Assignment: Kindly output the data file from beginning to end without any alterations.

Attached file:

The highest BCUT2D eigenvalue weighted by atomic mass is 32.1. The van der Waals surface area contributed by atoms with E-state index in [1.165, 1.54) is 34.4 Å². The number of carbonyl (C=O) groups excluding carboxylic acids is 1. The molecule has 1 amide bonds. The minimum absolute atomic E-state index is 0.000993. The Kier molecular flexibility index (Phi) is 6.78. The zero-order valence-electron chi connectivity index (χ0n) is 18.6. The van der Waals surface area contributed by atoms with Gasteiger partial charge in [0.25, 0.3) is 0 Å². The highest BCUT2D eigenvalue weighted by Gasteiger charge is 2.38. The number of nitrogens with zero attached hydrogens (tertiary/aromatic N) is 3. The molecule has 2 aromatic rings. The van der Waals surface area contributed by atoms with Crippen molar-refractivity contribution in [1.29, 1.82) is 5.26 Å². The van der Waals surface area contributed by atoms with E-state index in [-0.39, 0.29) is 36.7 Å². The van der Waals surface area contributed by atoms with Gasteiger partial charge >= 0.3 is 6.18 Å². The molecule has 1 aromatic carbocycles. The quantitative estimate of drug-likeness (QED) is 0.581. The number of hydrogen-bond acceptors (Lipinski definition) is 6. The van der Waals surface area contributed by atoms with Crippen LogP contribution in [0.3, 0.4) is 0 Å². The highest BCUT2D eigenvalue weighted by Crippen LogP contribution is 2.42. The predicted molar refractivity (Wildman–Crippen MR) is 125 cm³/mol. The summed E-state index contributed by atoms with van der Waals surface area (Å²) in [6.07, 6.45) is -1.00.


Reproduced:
The highest BCUT2D eigenvalue weighted by atomic mass is 32.1. The van der Waals surface area contributed by atoms with E-state index in [1.165, 1.54) is 34.4 Å². The number of carbonyl (C=O) groups excluding carboxylic acids is 1. The molecule has 1 amide bonds. The minimum absolute atomic E-state index is 0.000993. The Kier molecular flexibility index (Phi) is 6.78. The zero-order valence-electron chi connectivity index (χ0n) is 18.6. The van der Waals surface area contributed by atoms with Gasteiger partial charge in [0.25, 0.3) is 0 Å². The highest BCUT2D eigenvalue weighted by Gasteiger charge is 2.38. The number of nitrogens with zero attached hydrogens (tertiary/aromatic N) is 3. The molecule has 2 aromatic rings. The van der Waals surface area contributed by atoms with Crippen molar-refractivity contribution in [1.29, 1.82) is 5.26 Å². The van der Waals surface area contributed by atoms with E-state index in [-0.39, 0.29) is 36.7 Å². The van der Waals surface area contributed by atoms with Gasteiger partial charge >= 0.3 is 6.18 Å². The molecule has 1 aromatic carbocycles. The quantitative estimate of drug-likeness (QED) is 0.581. The number of hydrogen-bond acceptors (Lipinski definition) is 6. The van der Waals surface area contributed by atoms with Crippen LogP contribution in [0.3, 0.4) is 0 Å². The highest BCUT2D eigenvalue weighted by Crippen LogP contribution is 2.42. The predicted molar refractivity (Wildman–Crippen MR) is 125 cm³/mol. The summed E-state index contributed by atoms with van der Waals surface area (Å²) in [6.07, 6.45) is -1.00.